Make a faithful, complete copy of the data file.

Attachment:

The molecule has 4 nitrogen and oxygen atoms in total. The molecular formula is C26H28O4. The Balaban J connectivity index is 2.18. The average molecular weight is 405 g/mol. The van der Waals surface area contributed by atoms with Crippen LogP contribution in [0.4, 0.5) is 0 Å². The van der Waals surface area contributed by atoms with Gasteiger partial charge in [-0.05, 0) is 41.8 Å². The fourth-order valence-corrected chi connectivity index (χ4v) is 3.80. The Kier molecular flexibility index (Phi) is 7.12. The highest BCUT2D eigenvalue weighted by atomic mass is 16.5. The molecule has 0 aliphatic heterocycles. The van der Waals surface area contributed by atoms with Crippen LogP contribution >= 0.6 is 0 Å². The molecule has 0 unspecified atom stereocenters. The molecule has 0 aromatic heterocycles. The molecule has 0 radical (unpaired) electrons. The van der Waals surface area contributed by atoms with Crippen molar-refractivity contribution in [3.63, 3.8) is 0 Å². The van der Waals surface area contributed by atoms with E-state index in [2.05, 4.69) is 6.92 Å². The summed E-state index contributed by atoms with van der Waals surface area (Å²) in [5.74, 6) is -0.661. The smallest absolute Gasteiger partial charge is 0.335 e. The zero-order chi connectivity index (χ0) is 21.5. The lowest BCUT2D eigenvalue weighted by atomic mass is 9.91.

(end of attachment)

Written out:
The molecule has 4 nitrogen and oxygen atoms in total. The molecular formula is C26H28O4. The Balaban J connectivity index is 2.18. The average molecular weight is 405 g/mol. The van der Waals surface area contributed by atoms with Crippen LogP contribution in [0.4, 0.5) is 0 Å². The van der Waals surface area contributed by atoms with Gasteiger partial charge in [-0.05, 0) is 41.8 Å². The fourth-order valence-corrected chi connectivity index (χ4v) is 3.80. The Kier molecular flexibility index (Phi) is 7.12. The highest BCUT2D eigenvalue weighted by atomic mass is 16.5. The molecule has 0 aliphatic heterocycles. The van der Waals surface area contributed by atoms with Crippen LogP contribution >= 0.6 is 0 Å². The molecule has 0 unspecified atom stereocenters. The molecule has 0 aromatic heterocycles. The molecule has 0 radical (unpaired) electrons. The van der Waals surface area contributed by atoms with Crippen molar-refractivity contribution in [3.63, 3.8) is 0 Å². The van der Waals surface area contributed by atoms with E-state index in [2.05, 4.69) is 6.92 Å². The summed E-state index contributed by atoms with van der Waals surface area (Å²) in [5.74, 6) is -0.661. The smallest absolute Gasteiger partial charge is 0.335 e. The zero-order chi connectivity index (χ0) is 21.5. The lowest BCUT2D eigenvalue weighted by atomic mass is 9.91.